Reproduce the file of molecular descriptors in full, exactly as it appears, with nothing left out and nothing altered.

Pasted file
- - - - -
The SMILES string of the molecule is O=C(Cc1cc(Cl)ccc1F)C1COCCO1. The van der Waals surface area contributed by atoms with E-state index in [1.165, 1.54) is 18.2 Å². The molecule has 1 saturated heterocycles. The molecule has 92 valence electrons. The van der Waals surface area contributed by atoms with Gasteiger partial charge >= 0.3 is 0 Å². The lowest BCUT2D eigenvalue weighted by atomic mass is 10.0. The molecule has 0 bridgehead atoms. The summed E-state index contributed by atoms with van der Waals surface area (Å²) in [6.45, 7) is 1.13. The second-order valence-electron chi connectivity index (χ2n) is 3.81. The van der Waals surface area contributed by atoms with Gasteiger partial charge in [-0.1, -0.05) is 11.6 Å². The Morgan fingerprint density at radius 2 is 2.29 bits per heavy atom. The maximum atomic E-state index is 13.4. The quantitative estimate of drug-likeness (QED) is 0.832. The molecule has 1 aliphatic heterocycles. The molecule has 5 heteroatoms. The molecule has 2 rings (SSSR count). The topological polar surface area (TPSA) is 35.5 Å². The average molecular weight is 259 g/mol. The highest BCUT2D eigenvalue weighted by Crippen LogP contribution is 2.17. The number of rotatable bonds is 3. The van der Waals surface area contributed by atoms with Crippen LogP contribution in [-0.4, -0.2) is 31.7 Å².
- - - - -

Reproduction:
The SMILES string of the molecule is O=C(Cc1cc(Cl)ccc1F)C1COCCO1. The van der Waals surface area contributed by atoms with E-state index in [1.165, 1.54) is 18.2 Å². The molecule has 1 saturated heterocycles. The molecule has 92 valence electrons. The van der Waals surface area contributed by atoms with Gasteiger partial charge >= 0.3 is 0 Å². The lowest BCUT2D eigenvalue weighted by atomic mass is 10.0. The molecule has 0 bridgehead atoms. The summed E-state index contributed by atoms with van der Waals surface area (Å²) in [6.45, 7) is 1.13. The second-order valence-electron chi connectivity index (χ2n) is 3.81. The van der Waals surface area contributed by atoms with Gasteiger partial charge in [-0.1, -0.05) is 11.6 Å². The Morgan fingerprint density at radius 2 is 2.29 bits per heavy atom. The maximum atomic E-state index is 13.4. The quantitative estimate of drug-likeness (QED) is 0.832. The molecule has 1 aliphatic heterocycles. The molecule has 5 heteroatoms. The molecule has 2 rings (SSSR count). The topological polar surface area (TPSA) is 35.5 Å². The average molecular weight is 259 g/mol. The highest BCUT2D eigenvalue weighted by Crippen LogP contribution is 2.17. The number of rotatable bonds is 3. The van der Waals surface area contributed by atoms with Crippen LogP contribution in [-0.4, -0.2) is 31.7 Å².